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Despite production outages the oil price should fall

As the threat of US military action recedes and seasonal demand eases, the oil price should drop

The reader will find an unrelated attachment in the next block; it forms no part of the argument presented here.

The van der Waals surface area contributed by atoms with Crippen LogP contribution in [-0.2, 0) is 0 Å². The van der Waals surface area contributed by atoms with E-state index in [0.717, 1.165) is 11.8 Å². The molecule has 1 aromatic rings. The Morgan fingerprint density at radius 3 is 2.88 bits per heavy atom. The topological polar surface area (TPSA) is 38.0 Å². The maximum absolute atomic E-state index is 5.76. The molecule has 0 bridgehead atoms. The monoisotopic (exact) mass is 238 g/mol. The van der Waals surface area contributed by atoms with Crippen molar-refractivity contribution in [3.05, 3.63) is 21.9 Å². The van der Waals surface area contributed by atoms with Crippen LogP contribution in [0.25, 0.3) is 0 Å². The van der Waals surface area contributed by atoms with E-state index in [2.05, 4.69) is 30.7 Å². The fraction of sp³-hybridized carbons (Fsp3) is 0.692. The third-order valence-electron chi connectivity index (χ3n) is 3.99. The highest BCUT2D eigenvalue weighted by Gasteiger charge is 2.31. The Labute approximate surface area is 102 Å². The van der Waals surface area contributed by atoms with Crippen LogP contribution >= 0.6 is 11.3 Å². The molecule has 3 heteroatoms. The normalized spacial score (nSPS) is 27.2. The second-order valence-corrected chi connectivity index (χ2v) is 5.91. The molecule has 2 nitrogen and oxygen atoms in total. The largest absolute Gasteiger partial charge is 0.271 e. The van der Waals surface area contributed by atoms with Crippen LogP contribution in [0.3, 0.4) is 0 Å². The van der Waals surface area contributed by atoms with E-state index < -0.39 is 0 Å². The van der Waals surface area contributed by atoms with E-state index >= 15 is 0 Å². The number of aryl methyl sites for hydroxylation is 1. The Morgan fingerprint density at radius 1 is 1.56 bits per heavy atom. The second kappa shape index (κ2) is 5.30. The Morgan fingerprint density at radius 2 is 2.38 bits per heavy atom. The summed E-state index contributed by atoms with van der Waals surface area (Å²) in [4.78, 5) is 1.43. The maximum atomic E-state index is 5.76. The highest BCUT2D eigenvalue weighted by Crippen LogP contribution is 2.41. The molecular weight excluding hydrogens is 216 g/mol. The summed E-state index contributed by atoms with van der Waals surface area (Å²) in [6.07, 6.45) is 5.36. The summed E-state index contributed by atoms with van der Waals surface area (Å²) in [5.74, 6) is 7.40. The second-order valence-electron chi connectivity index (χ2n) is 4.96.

The global economy is gathering some steam, led by positive data in the US, UK, China and even the eurozone. So the last thing it needs is a Syria-induced spike in the oil price to derail the recovery. That is what oil markets were gearing up for in late August, as the US tried to muster support domestically and internationally for an attack on Bashar Al-Assad's regime in Syria after chemical weapons killed hundreds of civilians in a suburb of Damascus. Syria is not a major oil producer. Before the conflict, output was only around 350,000 barrels a day (b/d); it is now thought to about 60,000 b/d. But a punitive attack by the US was fraught with dangers for the oil market. It would prompt

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